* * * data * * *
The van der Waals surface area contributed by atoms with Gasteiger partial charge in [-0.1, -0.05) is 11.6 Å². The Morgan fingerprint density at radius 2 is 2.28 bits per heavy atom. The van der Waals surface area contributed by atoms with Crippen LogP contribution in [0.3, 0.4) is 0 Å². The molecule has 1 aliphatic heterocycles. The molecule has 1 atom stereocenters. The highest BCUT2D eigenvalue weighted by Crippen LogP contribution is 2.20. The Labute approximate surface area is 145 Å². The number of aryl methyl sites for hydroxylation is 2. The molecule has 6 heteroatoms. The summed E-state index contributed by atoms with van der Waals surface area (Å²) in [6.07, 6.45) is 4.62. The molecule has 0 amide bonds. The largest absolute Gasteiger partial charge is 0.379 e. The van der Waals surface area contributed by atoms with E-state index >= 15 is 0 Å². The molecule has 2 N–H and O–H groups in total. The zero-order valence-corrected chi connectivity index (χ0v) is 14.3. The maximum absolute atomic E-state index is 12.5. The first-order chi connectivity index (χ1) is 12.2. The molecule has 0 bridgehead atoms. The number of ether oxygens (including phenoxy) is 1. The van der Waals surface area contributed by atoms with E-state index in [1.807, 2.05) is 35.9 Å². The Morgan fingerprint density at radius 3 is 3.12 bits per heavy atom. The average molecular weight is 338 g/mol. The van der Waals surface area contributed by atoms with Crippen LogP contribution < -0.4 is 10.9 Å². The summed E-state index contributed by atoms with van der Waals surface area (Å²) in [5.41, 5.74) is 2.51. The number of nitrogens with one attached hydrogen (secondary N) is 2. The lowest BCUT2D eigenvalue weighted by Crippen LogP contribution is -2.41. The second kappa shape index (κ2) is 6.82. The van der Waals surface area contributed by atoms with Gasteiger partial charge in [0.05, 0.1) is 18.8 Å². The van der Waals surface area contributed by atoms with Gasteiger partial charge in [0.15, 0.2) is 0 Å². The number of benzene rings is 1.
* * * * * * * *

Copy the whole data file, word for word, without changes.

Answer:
The van der Waals surface area contributed by atoms with Gasteiger partial charge in [-0.1, -0.05) is 11.6 Å². The Morgan fingerprint density at radius 2 is 2.28 bits per heavy atom. The van der Waals surface area contributed by atoms with Crippen LogP contribution in [0.3, 0.4) is 0 Å². The molecule has 1 aliphatic heterocycles. The molecule has 1 atom stereocenters. The highest BCUT2D eigenvalue weighted by Crippen LogP contribution is 2.20. The Labute approximate surface area is 145 Å². The number of aryl methyl sites for hydroxylation is 2. The molecule has 6 heteroatoms. The summed E-state index contributed by atoms with van der Waals surface area (Å²) in [6.07, 6.45) is 4.62. The molecule has 0 amide bonds. The largest absolute Gasteiger partial charge is 0.379 e. The van der Waals surface area contributed by atoms with E-state index >= 15 is 0 Å². The molecule has 2 N–H and O–H groups in total. The zero-order valence-corrected chi connectivity index (χ0v) is 14.3. The maximum absolute atomic E-state index is 12.5. The first-order chi connectivity index (χ1) is 12.2. The molecule has 0 bridgehead atoms. The number of ether oxygens (including phenoxy) is 1. The van der Waals surface area contributed by atoms with E-state index in [1.807, 2.05) is 35.9 Å². The Morgan fingerprint density at radius 3 is 3.12 bits per heavy atom. The average molecular weight is 338 g/mol. The van der Waals surface area contributed by atoms with Crippen LogP contribution < -0.4 is 10.9 Å². The summed E-state index contributed by atoms with van der Waals surface area (Å²) in [5.41, 5.74) is 2.51. The number of nitrogens with one attached hydrogen (secondary N) is 2. The lowest BCUT2D eigenvalue weighted by Crippen LogP contribution is -2.41. The second kappa shape index (κ2) is 6.82. The van der Waals surface area contributed by atoms with Gasteiger partial charge in [0.05, 0.1) is 18.8 Å². The van der Waals surface area contributed by atoms with Gasteiger partial charge in [0.15, 0.2) is 0 Å². The number of benzene rings is 1.